Economics

Gross Domestic Expenditures

If you want to read a very genuine and new contribution to the body of knowledge set out in academic terms, I recommend this paper by Mark Skousen:

Here’s the introduction:

In national income and product accounts, Gross Domestic Product (GDP) is widely recognized as the most common denominator of economic performance. However, because it measures final output only, GDP overemphasizes the role of consumer spending as a driver of economic growth rather than saving, business investment, and technological advances. In an effort to create a more balanced picture of the production/consumption process, I create Gross Domestic Expenditures (GDE), a new national aggregate statistic that measures sales at all stages of production. Drawing from the annual input-output data compiled by the Bureau of Economic Analysis, gross business receipts from the IRS, and other sources, GDE estimates gross spending patterns in intermediate production (goods-in-process) and final output. GDE should be the starting point for measuring aggregate spending in the economy, as it measures both the “make” economy (intermediate production), and the “use” economy (final use or GDP). It complements GDP and can easily be incorporated in standard national income accounting and macroeconomic analysis. In the United States, GDE appears to be more than twice the size of GDP, and has historically been three times more volatile than GDP, and serves as a better indicator of business cycle activity. I conclude that consumer spending represents approximately 30 percent of total economic activity (GDE), not 70 percent as often reported. This conclusion is more consistent with the leading economic indicators published by the Conference Board.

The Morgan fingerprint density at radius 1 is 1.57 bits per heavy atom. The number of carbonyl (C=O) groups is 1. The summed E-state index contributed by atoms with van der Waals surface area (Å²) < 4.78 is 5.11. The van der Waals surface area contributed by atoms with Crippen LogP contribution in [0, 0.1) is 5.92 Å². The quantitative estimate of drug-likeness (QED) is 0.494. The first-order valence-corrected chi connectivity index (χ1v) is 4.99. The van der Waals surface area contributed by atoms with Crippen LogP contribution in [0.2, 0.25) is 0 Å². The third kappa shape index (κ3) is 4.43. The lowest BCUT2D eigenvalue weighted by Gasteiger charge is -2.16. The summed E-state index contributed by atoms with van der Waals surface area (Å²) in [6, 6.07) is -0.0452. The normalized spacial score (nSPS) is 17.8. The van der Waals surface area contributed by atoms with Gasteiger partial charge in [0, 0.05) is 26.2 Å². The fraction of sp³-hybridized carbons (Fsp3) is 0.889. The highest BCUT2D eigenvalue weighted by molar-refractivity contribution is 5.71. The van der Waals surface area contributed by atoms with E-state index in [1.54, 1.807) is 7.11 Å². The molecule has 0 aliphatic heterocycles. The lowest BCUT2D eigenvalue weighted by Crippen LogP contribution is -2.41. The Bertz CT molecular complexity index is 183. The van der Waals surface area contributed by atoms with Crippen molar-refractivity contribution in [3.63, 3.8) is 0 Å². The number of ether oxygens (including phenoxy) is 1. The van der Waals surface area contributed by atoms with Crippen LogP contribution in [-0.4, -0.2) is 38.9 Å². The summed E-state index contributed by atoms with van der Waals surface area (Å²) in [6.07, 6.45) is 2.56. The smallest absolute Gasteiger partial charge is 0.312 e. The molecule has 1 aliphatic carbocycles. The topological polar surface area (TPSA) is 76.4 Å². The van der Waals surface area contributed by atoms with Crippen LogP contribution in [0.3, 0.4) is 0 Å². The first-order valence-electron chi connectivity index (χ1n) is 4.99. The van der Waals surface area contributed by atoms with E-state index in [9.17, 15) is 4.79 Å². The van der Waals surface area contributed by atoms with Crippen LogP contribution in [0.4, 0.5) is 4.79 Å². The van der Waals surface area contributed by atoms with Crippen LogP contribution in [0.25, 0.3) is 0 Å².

Sean Corrigan has published something similar on our site, and he comes to the same conclusions: the unmeasured part of the economy, the producing part, is 3 to 1 to the final goods part.

This erroneous GDP measure leads economists to be able to claim that consumer spending is some 70% of all economic activity as it is mainly the final goods, i.e. the consumption goods, that are measured in standard GDP statistics .